a special program of the National Emergency Medicine Association (NEMA)

Return to Topic List

Week: 576.2

Guest: Dr. Marshall Plaut, Chief, Allergic Mechanisms Section, NIAID/NIH

Topic: Allergy relationships...

Host/ Producer: Steve Girard

NEMA: Allergy combinations....coming up...

SPOT: For 15 years, the National Emergency Medicine Association has worked against stroke, heart disease and trauma. Join the effort, call 800-332-6362.

NEMA: Seems that when you get an allergy, you get more than one...so I asked whether having an allergy makes you more likely to be sensitive to other things...this is Dr. Marshall Plaut, chief of the allergic mechanisms unit at the National Institute of Allergy and Infectious Diseases....

PLAUT: Allergy is primarily a genetic disease and most people who are allergic are allergic to a whole series of proteins. There are a lot of people who are allergic to cat and dog and dust mite and ragweed and grass and trees.

NEMA: ...and Dr. Plaut says it's common and logical for people to have more than one allergy...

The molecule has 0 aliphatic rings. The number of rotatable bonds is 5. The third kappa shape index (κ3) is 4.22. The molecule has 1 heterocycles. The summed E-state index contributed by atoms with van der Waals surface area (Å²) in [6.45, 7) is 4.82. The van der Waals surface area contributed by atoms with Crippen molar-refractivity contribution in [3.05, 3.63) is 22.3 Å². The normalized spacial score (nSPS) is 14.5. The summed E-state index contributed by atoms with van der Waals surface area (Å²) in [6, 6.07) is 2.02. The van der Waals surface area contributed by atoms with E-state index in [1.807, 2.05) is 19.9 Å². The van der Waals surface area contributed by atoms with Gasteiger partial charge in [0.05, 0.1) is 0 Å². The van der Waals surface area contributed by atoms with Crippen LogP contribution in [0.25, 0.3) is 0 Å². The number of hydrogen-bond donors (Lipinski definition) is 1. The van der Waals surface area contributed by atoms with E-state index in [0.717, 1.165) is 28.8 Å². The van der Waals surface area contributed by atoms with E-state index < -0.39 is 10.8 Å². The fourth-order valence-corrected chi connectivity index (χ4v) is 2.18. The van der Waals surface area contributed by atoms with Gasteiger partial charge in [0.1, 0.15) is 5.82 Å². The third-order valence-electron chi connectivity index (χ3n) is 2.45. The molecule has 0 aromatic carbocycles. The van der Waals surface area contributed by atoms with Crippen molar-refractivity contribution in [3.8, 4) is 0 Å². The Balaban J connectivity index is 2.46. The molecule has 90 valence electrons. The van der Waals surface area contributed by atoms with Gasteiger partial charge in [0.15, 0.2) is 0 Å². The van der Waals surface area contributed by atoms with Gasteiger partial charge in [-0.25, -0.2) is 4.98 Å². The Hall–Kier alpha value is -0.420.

PLAUT: The proteins can be very related. For example, people who are allergic to a protein in latex rubber may also be allergic to certain proteins in certain fruits, like kiwi fruit, and it happens to be the protein they're sensitive to is present in both products, both latex and the fruit.

NEMA: And he says having more than one sensitivity does create worse symptoms. Our series on allergies continues.....next time. I'm Steve Girard at The Heart of the Matter.



Send mail to info@nemahealth.org with questions or comments about this web site.
Copyright © 1997 National Emergency Medicine Assoc., Inc.
Last modified: May 15, 2022